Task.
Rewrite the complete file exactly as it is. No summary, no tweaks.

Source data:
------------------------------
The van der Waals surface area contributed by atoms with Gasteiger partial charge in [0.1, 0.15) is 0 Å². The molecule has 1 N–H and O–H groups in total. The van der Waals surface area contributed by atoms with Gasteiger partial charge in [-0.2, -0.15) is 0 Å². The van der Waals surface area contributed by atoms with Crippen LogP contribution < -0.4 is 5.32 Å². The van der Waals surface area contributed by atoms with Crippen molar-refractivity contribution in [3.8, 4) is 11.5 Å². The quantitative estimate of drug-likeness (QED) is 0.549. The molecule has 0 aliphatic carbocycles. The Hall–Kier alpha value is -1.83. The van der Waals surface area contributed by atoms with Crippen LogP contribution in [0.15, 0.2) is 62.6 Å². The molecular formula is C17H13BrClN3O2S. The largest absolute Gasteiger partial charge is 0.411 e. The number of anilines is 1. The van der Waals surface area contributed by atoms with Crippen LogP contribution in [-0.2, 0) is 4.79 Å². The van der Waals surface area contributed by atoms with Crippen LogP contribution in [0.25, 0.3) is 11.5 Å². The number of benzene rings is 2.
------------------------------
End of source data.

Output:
The van der Waals surface area contributed by atoms with Gasteiger partial charge in [0.1, 0.15) is 0 Å². The molecule has 1 N–H and O–H groups in total. The van der Waals surface area contributed by atoms with Gasteiger partial charge in [-0.2, -0.15) is 0 Å². The van der Waals surface area contributed by atoms with Crippen LogP contribution < -0.4 is 5.32 Å². The van der Waals surface area contributed by atoms with Crippen molar-refractivity contribution in [3.8, 4) is 11.5 Å². The quantitative estimate of drug-likeness (QED) is 0.549. The molecule has 0 aliphatic carbocycles. The Hall–Kier alpha value is -1.83. The van der Waals surface area contributed by atoms with Crippen LogP contribution in [0.15, 0.2) is 62.6 Å². The molecular formula is C17H13BrClN3O2S. The largest absolute Gasteiger partial charge is 0.411 e. The number of anilines is 1. The van der Waals surface area contributed by atoms with Crippen LogP contribution in [-0.2, 0) is 4.79 Å². The van der Waals surface area contributed by atoms with Crippen LogP contribution in [0.25, 0.3) is 11.5 Å². The number of benzene rings is 2.